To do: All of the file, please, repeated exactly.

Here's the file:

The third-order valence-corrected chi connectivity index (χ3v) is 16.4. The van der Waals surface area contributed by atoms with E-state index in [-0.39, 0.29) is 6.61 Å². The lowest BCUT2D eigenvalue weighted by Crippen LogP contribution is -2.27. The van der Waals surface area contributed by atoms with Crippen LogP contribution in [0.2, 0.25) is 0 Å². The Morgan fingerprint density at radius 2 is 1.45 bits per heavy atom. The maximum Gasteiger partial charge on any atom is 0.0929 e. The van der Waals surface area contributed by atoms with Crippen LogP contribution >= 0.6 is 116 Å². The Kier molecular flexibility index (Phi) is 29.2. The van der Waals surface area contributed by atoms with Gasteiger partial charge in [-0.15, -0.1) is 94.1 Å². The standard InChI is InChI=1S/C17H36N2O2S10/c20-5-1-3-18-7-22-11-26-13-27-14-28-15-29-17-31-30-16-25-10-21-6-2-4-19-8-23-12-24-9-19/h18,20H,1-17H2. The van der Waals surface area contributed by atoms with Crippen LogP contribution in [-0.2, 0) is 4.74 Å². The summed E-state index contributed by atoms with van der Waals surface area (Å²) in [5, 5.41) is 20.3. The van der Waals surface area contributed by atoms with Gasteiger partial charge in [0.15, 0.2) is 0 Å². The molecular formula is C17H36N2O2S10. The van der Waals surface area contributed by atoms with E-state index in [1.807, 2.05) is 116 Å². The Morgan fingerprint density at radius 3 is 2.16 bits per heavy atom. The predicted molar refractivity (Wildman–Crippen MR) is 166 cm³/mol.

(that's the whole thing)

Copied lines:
The third-order valence-corrected chi connectivity index (χ3v) is 16.4. The van der Waals surface area contributed by atoms with E-state index in [-0.39, 0.29) is 6.61 Å². The lowest BCUT2D eigenvalue weighted by Crippen LogP contribution is -2.27. The van der Waals surface area contributed by atoms with Crippen LogP contribution in [0.2, 0.25) is 0 Å². The Morgan fingerprint density at radius 2 is 1.45 bits per heavy atom. The maximum Gasteiger partial charge on any atom is 0.0929 e. The van der Waals surface area contributed by atoms with Crippen LogP contribution >= 0.6 is 116 Å². The Kier molecular flexibility index (Phi) is 29.2. The van der Waals surface area contributed by atoms with Gasteiger partial charge in [-0.15, -0.1) is 94.1 Å². The standard InChI is InChI=1S/C17H36N2O2S10/c20-5-1-3-18-7-22-11-26-13-27-14-28-15-29-17-31-30-16-25-10-21-6-2-4-19-8-23-12-24-9-19/h18,20H,1-17H2. The van der Waals surface area contributed by atoms with Crippen LogP contribution in [-0.2, 0) is 4.74 Å². The summed E-state index contributed by atoms with van der Waals surface area (Å²) in [5, 5.41) is 20.3. The van der Waals surface area contributed by atoms with Gasteiger partial charge in [0.15, 0.2) is 0 Å². The molecular formula is C17H36N2O2S10. The van der Waals surface area contributed by atoms with E-state index in [1.807, 2.05) is 116 Å². The Morgan fingerprint density at radius 3 is 2.16 bits per heavy atom. The predicted molar refractivity (Wildman–Crippen MR) is 166 cm³/mol.